Friday, August 28, 2009

AN UNIDENTIFIED SUCCULENT

This unnamed succulent, in a pot, resides on the wall of the Spanish oak garden. Some of the stems are a little scorched this year but the flowers appeared this week. I love these little flowers for their color and their shape. This is a plant that asks little and gives much. It would look perfect growing from a Medusa head pot as the stems drape down like dreadlocks. When they break off I stick them in a pot and in no time I have a new plant.
Late press- The plant is Huernia schneideriane, red dragon flower, of the Asclepiadaceae family.

I walked around to the garden to take a look at the tree trimming work D had done the previous day. The main feature of this garden has been the clump of Spanish oak which overhang the garden and have provided shade below.

Despite our best efforts to keep the trees alive, each year new branches have been dying. This year the die back has become very serious and there is a real threat that a storm will bring down those branches onto the roof. So, D got out there on the roof, and with ropes and the long pull saw cut off all the dead branches. In the end the whole tree will probably have to be removed but for now we will try to keep it alive.

It doesn't look really pretty but at least it should be a lot safer for the house.

12 comments:

  1. That succulent is so unusual--just stunning! I could look at those photos every day. Keeping my fingers crossed for your tree(s).

    Although they're not showing severe stress, I've been worried about our 65-year-old, 50-ft-tall sycamore and american elm but have watered them and am hoping for the best.

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  2. Ooh-- I love the flowers. You were kind enough to give me some cuttings of the succulent in spring, and they are doing great. That is a really cool plant, whatever it is!

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  3. Iris- I hope your trees will be OK too. It is so sad to lose a large tree. I see lots of trees all over town that have succumbed to the terrible heat and drought.
    Sue- I hope you get some flowers soon. They always seem to flower late in the year. This plant is tender so must be kept inside during the winter. let me know if you ever find out what it is. In fact I will take a stem down to the Cactus and Succulent Show over the Labor day weekend. What is your blog name Sue, your profile is disabled?

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  4. I love Mexican tithonia, too! Sadly, I'm not watering mine enough, but I hope they'll come on coming for the migrating hummingbirds.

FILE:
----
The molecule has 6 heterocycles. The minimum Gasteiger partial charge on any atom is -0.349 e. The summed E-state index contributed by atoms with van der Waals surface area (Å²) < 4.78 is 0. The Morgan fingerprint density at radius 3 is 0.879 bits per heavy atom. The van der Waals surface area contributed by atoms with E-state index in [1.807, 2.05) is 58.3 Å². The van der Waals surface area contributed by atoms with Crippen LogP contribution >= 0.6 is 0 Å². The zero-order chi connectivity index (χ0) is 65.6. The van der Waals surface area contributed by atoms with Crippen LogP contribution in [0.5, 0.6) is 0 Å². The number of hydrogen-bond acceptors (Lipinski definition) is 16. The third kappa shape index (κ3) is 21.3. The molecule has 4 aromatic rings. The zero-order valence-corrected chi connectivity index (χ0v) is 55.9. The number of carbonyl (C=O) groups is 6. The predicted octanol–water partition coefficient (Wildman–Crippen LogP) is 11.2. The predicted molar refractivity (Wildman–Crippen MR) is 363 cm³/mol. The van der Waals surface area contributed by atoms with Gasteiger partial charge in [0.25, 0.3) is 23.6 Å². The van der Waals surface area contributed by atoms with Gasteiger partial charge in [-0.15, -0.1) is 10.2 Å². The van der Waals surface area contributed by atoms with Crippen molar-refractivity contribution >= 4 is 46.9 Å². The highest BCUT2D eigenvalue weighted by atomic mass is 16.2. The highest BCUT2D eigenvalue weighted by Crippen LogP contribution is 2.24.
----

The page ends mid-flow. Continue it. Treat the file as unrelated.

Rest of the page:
Your friends in England will flip at the melting plastic!

    To identify your wonderful succulent, contact Cindy & Jay at Desert to Tropics. Wonderful couple, and they'll definitely know.

    https://deserttotropics.com/Home_Page.html

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  5. Do the flowers on the little cactus smell, uh, not so good. The reason I ask is it looks like a variety of Dead Meat Catus. The blooms actually smell bad to draw the flies that pollinate it. I've had several varieties through the years, some with blooms 6" across and some as little as 1" across.

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  6. Yesterday I had an email from someone who said it was a stapelia so I think you are on the right track Bob. The flowers are rather small so I have never detected smell, but then I have never got up close enough to smell. I did find someone selling this plant but only identified as stapelia- no specific name. In my search I also came across a website with hundreds of stapelia blooms- none of which looked like mine. So
    Linda- I will contact Desert Tropics Linda. Thanks for the suggestion.

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  7. I have been looking in the wrong family. it is a member of the Asclepiadaceae, Huernia schneideriana.

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  8. Hi Jenny, what a lovely blog you have! So sad about the tree, it does look like it will have to be replaced. Have you thought about what you are going to plant there? The greenhouse in your friend's English garden is amazing! Now that induces some serious greenhouse envy. Love the bright tithonia, but the melting plastic bin is too scary. Hope your weather has moderated now. :-)
    Frances

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  9. So sad about your tree. It's always a bit mysterious when something like that happens. I hope it makes it a little while longer. We have a pecan tree in our backyard that we're worried is not long for this world. So we planted a nice big red oak in front of it that'll be its replacement when the time comes. Oh, neat looking succulent!

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  10. I'm sorry that the trees aren't doing so well. If the dieback is due to drought then the removal of branches is good for the tree as well as your house. Hoping they get some rain!

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  11. Your garden is so tidy and lovely. It must be a wonderful stroll during the summer days.

    You sure could have some of my rain. It has rained a lot here. We can always use it. lol. But it is a lot!
    jo
    [a rootdigger from sunnyside]

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  12. Heartbreaking! I have been watching our trees anxiously. The oldest ones seem OK, but we have lost a number of 4 year old trees that we planted when we first moved in.

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